Seasonal changes in functional fitness and neurocognitive performance in youth ice hockey players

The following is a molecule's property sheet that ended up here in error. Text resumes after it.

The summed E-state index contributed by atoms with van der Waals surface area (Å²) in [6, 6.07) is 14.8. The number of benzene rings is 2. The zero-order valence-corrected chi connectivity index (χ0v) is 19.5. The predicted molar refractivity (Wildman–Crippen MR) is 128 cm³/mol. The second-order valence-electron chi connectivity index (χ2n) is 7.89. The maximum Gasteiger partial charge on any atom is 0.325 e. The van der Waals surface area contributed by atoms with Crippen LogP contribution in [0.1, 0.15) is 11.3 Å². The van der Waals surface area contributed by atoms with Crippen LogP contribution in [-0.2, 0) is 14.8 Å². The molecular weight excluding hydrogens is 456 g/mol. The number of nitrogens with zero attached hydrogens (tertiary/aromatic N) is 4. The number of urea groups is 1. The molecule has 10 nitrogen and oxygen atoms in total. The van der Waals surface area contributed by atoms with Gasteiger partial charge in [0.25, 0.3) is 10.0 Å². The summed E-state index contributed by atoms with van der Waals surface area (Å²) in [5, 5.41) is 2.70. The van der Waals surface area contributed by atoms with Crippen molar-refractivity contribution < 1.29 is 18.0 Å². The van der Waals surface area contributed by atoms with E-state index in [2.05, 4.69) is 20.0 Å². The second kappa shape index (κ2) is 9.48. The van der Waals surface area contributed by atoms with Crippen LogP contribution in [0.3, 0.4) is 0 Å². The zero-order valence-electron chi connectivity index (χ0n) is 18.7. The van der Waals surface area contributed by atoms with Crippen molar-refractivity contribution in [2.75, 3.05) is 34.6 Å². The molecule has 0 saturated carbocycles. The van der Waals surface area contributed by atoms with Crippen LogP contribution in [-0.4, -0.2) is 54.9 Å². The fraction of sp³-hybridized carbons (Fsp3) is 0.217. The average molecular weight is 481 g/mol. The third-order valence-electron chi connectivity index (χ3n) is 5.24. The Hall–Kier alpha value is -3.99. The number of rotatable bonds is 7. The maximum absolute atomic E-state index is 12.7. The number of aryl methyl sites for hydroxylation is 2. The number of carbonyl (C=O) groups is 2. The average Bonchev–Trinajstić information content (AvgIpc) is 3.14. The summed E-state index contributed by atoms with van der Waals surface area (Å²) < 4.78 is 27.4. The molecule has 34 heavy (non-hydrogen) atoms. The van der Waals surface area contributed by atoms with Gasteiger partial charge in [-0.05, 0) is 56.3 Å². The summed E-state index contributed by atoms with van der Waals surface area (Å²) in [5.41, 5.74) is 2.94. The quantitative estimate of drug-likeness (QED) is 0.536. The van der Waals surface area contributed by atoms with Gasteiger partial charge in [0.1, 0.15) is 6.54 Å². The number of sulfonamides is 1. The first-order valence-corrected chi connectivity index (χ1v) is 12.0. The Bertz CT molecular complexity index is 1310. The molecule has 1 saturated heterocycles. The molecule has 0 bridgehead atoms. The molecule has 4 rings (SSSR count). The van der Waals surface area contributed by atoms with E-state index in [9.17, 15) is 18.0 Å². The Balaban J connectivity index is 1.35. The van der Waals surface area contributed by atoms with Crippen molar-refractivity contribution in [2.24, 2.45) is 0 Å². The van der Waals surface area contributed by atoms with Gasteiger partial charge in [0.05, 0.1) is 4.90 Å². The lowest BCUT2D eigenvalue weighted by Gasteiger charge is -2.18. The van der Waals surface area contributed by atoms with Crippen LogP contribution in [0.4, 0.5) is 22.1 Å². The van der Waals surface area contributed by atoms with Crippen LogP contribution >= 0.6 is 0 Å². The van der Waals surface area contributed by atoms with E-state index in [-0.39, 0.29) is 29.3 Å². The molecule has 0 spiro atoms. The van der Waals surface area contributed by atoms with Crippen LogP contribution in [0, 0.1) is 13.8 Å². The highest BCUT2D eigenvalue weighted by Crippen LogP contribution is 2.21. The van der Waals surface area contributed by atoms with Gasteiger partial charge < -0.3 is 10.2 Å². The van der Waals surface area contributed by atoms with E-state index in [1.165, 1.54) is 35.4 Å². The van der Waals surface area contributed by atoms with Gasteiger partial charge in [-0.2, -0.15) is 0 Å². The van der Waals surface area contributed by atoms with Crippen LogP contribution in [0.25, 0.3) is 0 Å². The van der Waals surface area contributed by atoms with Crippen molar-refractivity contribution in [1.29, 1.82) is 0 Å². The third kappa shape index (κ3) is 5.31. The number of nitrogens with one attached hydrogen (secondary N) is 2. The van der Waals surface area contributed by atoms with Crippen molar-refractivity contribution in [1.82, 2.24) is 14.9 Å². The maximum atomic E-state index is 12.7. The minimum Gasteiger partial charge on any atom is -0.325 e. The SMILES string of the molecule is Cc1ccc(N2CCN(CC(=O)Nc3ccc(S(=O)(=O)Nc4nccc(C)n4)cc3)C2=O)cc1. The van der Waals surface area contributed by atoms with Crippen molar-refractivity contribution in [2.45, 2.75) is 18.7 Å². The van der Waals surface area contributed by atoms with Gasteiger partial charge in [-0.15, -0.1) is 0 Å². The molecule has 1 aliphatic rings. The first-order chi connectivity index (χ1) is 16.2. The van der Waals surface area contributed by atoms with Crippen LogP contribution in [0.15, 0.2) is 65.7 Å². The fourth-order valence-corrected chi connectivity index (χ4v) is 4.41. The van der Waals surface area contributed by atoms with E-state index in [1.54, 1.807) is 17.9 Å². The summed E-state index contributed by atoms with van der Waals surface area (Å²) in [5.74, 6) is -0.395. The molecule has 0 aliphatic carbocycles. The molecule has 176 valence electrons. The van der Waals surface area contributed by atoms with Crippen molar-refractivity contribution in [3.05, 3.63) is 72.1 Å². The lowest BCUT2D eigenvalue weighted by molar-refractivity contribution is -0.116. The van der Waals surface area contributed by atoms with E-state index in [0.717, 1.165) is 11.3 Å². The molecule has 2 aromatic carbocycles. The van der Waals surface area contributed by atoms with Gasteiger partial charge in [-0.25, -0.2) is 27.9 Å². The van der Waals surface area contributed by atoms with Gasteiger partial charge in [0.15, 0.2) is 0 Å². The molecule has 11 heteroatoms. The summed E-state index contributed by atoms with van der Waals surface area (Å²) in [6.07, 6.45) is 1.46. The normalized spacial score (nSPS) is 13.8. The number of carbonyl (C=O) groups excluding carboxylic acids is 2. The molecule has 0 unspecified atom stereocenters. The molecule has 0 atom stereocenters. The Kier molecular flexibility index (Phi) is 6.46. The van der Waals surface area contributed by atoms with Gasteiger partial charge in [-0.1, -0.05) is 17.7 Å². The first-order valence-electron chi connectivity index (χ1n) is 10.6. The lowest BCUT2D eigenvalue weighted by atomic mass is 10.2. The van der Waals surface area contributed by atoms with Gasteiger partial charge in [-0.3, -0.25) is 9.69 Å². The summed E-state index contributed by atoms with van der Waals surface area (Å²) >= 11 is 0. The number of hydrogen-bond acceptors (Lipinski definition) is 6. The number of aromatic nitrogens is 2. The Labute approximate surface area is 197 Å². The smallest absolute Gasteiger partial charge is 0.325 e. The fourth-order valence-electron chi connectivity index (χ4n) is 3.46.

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Changes in functional fitness and concussion status were evaluated over the course of a competitive season in youth ice hockey players, and relationships between these variables and injury incidence were examined. Thirty-six participants (8.9 ± 1.1 years) completed pre and post-season assessments including anthropometric measurements, the Functional Movement Screen (FMS), Lower Quarter Y-Balance Test (YBT-LQ) and a computerized neurocognitive assessment, ImPACT. Paired samples t-tests were used to compare pre and post-season data. Independent samples t-tests were used to compare FMS, YBT-LQ and ImPACT scores between injured and uninjured participants. The YBT-LQ composite score showed a decrease in reach distance scores between pre (86.10 ± 6.00) and post-season (83.20 ± 5.40, p<0.001). Neurocognitive assessment scores improved in all participants. There were no significant relationships between FMS scores, YBT-LQ and injury incidence. Future research is needed to understand the effects of functional fitness and concussion status as they relate to injury prevention.